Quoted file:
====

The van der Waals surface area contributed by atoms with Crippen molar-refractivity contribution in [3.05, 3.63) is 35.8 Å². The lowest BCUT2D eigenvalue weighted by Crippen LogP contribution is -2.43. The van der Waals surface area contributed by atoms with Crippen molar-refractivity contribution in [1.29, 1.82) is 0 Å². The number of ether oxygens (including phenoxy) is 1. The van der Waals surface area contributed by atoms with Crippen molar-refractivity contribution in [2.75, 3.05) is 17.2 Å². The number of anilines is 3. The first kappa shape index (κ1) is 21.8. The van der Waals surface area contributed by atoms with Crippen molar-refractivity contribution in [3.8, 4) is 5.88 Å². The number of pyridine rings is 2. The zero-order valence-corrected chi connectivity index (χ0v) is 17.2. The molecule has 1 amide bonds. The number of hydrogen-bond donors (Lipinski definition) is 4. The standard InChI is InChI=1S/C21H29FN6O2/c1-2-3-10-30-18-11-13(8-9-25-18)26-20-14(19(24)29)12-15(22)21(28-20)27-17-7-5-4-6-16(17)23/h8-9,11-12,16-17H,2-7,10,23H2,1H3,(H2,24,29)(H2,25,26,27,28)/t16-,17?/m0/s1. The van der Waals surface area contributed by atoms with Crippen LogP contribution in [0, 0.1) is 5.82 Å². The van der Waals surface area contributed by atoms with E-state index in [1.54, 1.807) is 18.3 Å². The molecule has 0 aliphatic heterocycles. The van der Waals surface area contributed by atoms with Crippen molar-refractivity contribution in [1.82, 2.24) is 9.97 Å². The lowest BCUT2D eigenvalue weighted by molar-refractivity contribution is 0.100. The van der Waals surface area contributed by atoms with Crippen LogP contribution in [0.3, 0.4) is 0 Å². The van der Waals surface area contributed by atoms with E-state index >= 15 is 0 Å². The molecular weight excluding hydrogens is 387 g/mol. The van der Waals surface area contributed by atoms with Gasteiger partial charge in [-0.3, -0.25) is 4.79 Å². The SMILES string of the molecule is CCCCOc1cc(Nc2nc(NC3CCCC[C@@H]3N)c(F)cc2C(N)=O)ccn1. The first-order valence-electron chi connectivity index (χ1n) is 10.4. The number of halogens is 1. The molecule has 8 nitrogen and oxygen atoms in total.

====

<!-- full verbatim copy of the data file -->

The van der Waals surface area contributed by atoms with Crippen molar-refractivity contribution in [3.05, 3.63) is 35.8 Å². The lowest BCUT2D eigenvalue weighted by Crippen LogP contribution is -2.43. The van der Waals surface area contributed by atoms with Crippen molar-refractivity contribution in [1.29, 1.82) is 0 Å². The number of ether oxygens (including phenoxy) is 1. The van der Waals surface area contributed by atoms with Crippen molar-refractivity contribution in [2.75, 3.05) is 17.2 Å². The number of anilines is 3. The first kappa shape index (κ1) is 21.8. The van der Waals surface area contributed by atoms with Crippen molar-refractivity contribution in [3.8, 4) is 5.88 Å². The number of pyridine rings is 2. The zero-order valence-corrected chi connectivity index (χ0v) is 17.2. The molecule has 1 amide bonds. The number of hydrogen-bond donors (Lipinski definition) is 4. The standard InChI is InChI=1S/C21H29FN6O2/c1-2-3-10-30-18-11-13(8-9-25-18)26-20-14(19(24)29)12-15(22)21(28-20)27-17-7-5-4-6-16(17)23/h8-9,11-12,16-17H,2-7,10,23H2,1H3,(H2,24,29)(H2,25,26,27,28)/t16-,17?/m0/s1. The van der Waals surface area contributed by atoms with Crippen LogP contribution in [0, 0.1) is 5.82 Å². The van der Waals surface area contributed by atoms with E-state index in [1.54, 1.807) is 18.3 Å². The molecule has 0 aliphatic heterocycles. The van der Waals surface area contributed by atoms with Crippen molar-refractivity contribution in [1.82, 2.24) is 9.97 Å². The lowest BCUT2D eigenvalue weighted by molar-refractivity contribution is 0.100. The van der Waals surface area contributed by atoms with Crippen LogP contribution in [0.3, 0.4) is 0 Å². The van der Waals surface area contributed by atoms with E-state index >= 15 is 0 Å². The molecular weight excluding hydrogens is 387 g/mol. The van der Waals surface area contributed by atoms with Gasteiger partial charge in [-0.3, -0.25) is 4.79 Å². The SMILES string of the molecule is CCCCOc1cc(Nc2nc(NC3CCCC[C@@H]3N)c(F)cc2C(N)=O)ccn1. The first-order valence-electron chi connectivity index (χ1n) is 10.4. The number of halogens is 1. The molecule has 8 nitrogen and oxygen atoms in total.